Below is a report written by Carolyn Lamere, and originally posted at the New Security Beat blog, which covers LA Times reporter Ken Weiss’s recent presentation at the Wilson Center in Washington DC. As you will recall, Weiss produced the widely acclaimed, 5 part, multi-media series Beyond 7 Billion this past summer.
Making ‘Beyond Seven Billion': Reporting on Population, Environment, and Security
“When I embarked on this series, I approached it as an environmental reporter: What does a growing number of us and growing consumption mean for our planet?” said Los Angeles Times reporter Ken Weiss at the Wilson Center on October 9. Weiss, along with photographer Rick Loomis, recently completed a five-part series and multimedia presentation on global population that was the culmination of a year of research and travel through more than six countries.
Before he began the project, Weiss said, “I knew very little about this topic, and I was too young to have read The Population Bomb when it came out, and so like a lot of people I had this sort of general, vague notion of what this was all about, but it was sort of shrouded in this fog of uncertainty.”
Turning to sources at the United Nations Population Fund, U.S. Census Bureau, and the Population Reference Bureau, Weiss said he found “a clear consensus among top demographers in which direction we’re going.” Although, in aggregate, women around the world are having fewer children, the world’s population is still increasing due to population momentum. Because there are more young people now entering their reproductive years than ever before, even if they have fewer children than their parents, the result is still a larger number of births than before.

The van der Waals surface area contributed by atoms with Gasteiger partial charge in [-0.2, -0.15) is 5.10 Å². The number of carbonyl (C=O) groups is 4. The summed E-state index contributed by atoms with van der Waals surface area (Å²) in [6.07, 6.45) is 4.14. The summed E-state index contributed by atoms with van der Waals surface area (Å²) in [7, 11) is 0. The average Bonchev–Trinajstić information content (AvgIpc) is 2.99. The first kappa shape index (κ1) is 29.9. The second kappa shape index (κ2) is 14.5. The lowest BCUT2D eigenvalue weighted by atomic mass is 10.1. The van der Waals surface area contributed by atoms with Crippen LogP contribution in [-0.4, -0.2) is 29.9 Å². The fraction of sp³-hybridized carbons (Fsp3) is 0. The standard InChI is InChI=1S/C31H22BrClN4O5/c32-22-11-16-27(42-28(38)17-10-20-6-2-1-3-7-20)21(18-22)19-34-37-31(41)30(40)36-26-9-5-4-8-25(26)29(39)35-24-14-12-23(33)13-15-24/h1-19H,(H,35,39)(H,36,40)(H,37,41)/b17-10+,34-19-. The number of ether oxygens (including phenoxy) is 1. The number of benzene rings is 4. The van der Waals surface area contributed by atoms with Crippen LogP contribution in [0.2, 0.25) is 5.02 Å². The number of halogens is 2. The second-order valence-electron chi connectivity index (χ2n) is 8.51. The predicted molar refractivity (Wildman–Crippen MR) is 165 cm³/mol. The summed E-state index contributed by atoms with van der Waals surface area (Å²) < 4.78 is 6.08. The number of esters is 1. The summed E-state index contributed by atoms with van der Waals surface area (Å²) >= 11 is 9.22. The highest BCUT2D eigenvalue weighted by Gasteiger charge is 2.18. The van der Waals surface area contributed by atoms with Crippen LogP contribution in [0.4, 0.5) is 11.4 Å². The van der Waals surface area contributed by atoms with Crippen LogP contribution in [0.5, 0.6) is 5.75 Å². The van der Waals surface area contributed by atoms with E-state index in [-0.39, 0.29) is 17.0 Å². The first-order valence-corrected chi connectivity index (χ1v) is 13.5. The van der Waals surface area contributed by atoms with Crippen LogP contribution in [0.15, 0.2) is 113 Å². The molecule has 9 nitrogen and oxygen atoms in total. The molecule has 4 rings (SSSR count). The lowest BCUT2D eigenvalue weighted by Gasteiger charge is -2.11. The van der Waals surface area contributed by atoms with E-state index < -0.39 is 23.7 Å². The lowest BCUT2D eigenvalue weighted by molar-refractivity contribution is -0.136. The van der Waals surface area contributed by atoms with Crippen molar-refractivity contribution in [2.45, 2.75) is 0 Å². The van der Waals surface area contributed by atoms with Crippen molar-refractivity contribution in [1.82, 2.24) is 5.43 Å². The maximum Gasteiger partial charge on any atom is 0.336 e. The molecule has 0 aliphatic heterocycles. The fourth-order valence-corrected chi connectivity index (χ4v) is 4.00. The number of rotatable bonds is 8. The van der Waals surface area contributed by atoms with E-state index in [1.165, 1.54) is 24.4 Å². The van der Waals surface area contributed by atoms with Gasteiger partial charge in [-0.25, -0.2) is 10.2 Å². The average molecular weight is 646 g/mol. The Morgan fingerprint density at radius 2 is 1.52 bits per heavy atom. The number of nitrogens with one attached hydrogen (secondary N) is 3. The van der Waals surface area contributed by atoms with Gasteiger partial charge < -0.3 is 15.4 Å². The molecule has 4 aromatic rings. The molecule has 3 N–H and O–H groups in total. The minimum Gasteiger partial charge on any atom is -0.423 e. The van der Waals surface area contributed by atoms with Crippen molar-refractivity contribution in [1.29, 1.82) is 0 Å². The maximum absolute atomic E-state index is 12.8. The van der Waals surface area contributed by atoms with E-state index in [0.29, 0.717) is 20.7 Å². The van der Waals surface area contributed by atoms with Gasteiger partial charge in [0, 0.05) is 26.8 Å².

“We’re at a very critical juncture in history,” Weiss said. Depending on decisions made by young people today, especially in developing countries, the world population in 2100 could range as high as 15.8 billion people or as low as 6.2 billion, according to UN estimates.
In India, Weiss spoke with Ramjee and Mamta, a young couple who married when they were 10 and 11 years old. After having two children by age 15, Ramjee decided to stop. He wanted to provide for the children he already had and to give them the opportunities he gave up for his early marriage. “He thought it was a mistake for him to start having children so early. He had to give up school, his dreams of going to university and getting a good-paying job,” said Weiss. Despite vehement opposition from his mother and grandmother, Ramjee and Mamta decided Mamta should be sterilized.
In Kenya, Weiss encountered an entirely different attitude. Mohamed Abdi Yussuf, a Somali youth leader in a refugee camp with chronic food shortages, told Weiss he wanted 70 children, saying, “I don’t worry what the children will feed on. They have their own fate. They have their own mouths, teeth. God knows what to put in there.”
Weiss met with Kenyan women who disagreed with their husbands’ wishes for large families, including some who snuck off to a clinic every three months to get a contraceptive injection.
“What I saw over and over again in our travels, is when these poorest, these least-educated women have options, and realize they have options to plan their families, that they seize them,” he said. “And sometimes they do so at the risk of angering their husbands, or even their mothers-in-law.”
To read the full article, please click here: http://www.newsecuritybeat.org/2012/11/making-beyond-billion-reporting-population-environment-security/